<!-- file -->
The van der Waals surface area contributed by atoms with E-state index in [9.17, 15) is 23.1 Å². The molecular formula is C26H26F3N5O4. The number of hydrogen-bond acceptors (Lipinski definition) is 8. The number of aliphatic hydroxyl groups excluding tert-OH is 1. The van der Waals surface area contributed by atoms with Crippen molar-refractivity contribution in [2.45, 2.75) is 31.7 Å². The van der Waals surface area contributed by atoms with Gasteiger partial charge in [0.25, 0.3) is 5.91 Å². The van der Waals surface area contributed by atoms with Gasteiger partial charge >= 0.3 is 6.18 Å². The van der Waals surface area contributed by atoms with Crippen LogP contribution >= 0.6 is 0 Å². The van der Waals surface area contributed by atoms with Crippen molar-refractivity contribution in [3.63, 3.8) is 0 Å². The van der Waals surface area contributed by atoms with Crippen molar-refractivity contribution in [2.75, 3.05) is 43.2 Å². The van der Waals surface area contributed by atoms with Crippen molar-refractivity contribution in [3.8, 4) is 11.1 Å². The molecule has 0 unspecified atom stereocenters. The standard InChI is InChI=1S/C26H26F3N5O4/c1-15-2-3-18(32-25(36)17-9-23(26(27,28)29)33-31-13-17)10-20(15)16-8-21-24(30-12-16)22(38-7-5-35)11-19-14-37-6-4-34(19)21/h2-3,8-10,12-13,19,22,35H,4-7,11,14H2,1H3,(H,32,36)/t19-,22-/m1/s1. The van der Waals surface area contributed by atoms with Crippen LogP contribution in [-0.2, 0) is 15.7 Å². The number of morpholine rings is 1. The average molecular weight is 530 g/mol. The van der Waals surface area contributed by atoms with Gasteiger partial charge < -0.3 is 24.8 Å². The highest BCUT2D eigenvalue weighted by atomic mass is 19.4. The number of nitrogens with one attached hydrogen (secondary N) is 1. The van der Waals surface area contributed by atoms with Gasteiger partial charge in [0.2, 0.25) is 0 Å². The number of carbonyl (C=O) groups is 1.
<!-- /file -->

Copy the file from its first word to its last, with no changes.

The van der Waals surface area contributed by atoms with E-state index in [9.17, 15) is 23.1 Å². The molecular formula is C26H26F3N5O4. The number of hydrogen-bond acceptors (Lipinski definition) is 8. The number of aliphatic hydroxyl groups excluding tert-OH is 1. The van der Waals surface area contributed by atoms with Crippen molar-refractivity contribution in [2.45, 2.75) is 31.7 Å². The van der Waals surface area contributed by atoms with Gasteiger partial charge in [0.25, 0.3) is 5.91 Å². The van der Waals surface area contributed by atoms with Gasteiger partial charge >= 0.3 is 6.18 Å². The van der Waals surface area contributed by atoms with Crippen LogP contribution >= 0.6 is 0 Å². The van der Waals surface area contributed by atoms with Crippen molar-refractivity contribution in [3.63, 3.8) is 0 Å². The van der Waals surface area contributed by atoms with Crippen molar-refractivity contribution in [2.75, 3.05) is 43.2 Å². The van der Waals surface area contributed by atoms with Crippen molar-refractivity contribution in [3.8, 4) is 11.1 Å². The molecule has 0 unspecified atom stereocenters. The standard InChI is InChI=1S/C26H26F3N5O4/c1-15-2-3-18(32-25(36)17-9-23(26(27,28)29)33-31-13-17)10-20(15)16-8-21-24(30-12-16)22(38-7-5-35)11-19-14-37-6-4-34(19)21/h2-3,8-10,12-13,19,22,35H,4-7,11,14H2,1H3,(H,32,36)/t19-,22-/m1/s1. The van der Waals surface area contributed by atoms with Crippen LogP contribution in [-0.2, 0) is 15.7 Å². The number of morpholine rings is 1. The average molecular weight is 530 g/mol. The van der Waals surface area contributed by atoms with Gasteiger partial charge < -0.3 is 24.8 Å². The highest BCUT2D eigenvalue weighted by atomic mass is 19.4. The number of nitrogens with one attached hydrogen (secondary N) is 1. The van der Waals surface area contributed by atoms with Gasteiger partial charge in [0.2, 0.25) is 0 Å². The number of carbonyl (C=O) groups is 1.